|McCoy, Kelly L. et al.||Protease-activated receptor 1 (PAR1) coupling to G(q/11) but not to G(i/o) or G(12/13) is mediated by discrete amino acids within the receptor second intracellular loop||Cellular signalling||2012||ISSN 1873--3913|
|Ramseyer, Vanesa D. et al.||Tumor necrosis factor α decreases nitric oxide synthase type 3 expression primarily via Rho/Rho kinase in the thick ascending limb||Hypertension (Dallas, Tex. : 1979)||2012||ISSN 1524--4563|
|Dhaliwal, Anandika et al.||Cellular Cytoskeleton Dynamics Modulates Non-Viral Gene Delivery through RhoGTPases||2012||PMID 22509380|
|Greco, Carolina M. et al.||Chemotactic effect of prorenin on human aortic smooth muscle cells: a novel function of the (pro)renin receptor||Cardiovascular Research||2012||ISSN 0008--6363|
|Chen, Guang et al.||Inhibition of chemokine (CXC motif) ligand 12/chemokine (CXC motif) receptor 4 axis (CXCL12/CXCR4)-mediated cell migration by targeting mammalian target of rapamycin (mTOR) pathway in human gastric carcinoma cells (Journal of Biological Chemistry (2012) 2||Journal of Biological Chemistry||2012||ISSN 0021-9258|
|Elali, Ayman et al.||Liver X receptor activation enhances blood-brain barrier integrity in the ischemic brain and increases the abundance of ATP-binding cassette transporters ABCB1 and ABCC1 on brain capillary cells||Brain Pathology||2012||ISSN 1015-6305|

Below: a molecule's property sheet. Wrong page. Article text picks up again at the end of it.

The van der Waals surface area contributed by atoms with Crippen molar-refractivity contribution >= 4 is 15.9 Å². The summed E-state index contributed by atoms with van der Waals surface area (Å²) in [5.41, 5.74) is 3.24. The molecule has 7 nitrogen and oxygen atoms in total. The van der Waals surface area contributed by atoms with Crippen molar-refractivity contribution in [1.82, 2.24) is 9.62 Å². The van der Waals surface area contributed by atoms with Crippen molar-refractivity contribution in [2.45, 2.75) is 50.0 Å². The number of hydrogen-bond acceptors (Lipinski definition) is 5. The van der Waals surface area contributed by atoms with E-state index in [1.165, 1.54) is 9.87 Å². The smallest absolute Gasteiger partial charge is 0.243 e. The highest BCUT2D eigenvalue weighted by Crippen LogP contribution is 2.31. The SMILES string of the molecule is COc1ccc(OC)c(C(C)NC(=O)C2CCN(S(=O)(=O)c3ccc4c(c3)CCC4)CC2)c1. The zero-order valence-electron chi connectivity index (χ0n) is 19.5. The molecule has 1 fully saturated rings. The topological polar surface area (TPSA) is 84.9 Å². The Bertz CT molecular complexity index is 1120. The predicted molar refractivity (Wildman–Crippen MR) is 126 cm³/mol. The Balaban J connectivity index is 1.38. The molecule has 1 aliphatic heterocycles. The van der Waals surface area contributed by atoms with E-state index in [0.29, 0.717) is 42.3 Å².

|Garrido‐Gómez, Tamara et al.||Annexin A2 is critical for embryo adhesiveness to the human endometrium by RhoA activation through F‐actin regulation||The FASEB Journal||2012||ISSN 0892--6638|
|Ganguly, Riya et al.||Adiponectin Increases LPL Activity via RhoA/ROCK-Mediated Actin Remodelling in Adult Rat Cardiomyocytes||Endocrinology||2011||ISSN 0013--7227|
|Mammoto, Tadanori et al.||Mechanochemical Control of Mesenchymal Condensation and Embryonic Tooth Organ Formation||Developmental Cell||2011||ISSN 1534-5807|
|Aguilar, Hector N. et al.||Phos-tag-based analysis of myosin regulatory light chain phosphorylation in human uterine myocytes||PLoS ONE||2011||ISSN 1932-6203|
|Jin, Wanzhu et al.||Increased SRF transcriptional activity in human and mouse skeletal muscle is a signature of insulin resistance||Journal of Clinical Investigation||2011||ISSN 0021-9738|
|Musso, Alessandra et al.||Relevance of the mevalonate biosynthetic pathway in the regulation of bone marrow mesenchymal stromal cell-mediated effects on T-cell proliferation and B-cell survival||Haematologica||2011||ISSN 1592--8721|
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|Lichtenstein, Mathieu P. et al.||Secretase-independent and RhoGTPase/PAK/ERK-dependent regulation of cytoskeleton dynamics in astrocytes by NSAIDs and derivatives||Journal of Alzheimer's disease : JAD||2010||ISSN 1875--8908|
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|Nini, Lylia et al.||Accurate and reproducible measurements of RhoA activation in small samples of primary cells||Analytical biochemistry||2010||ISSN 1096--0309|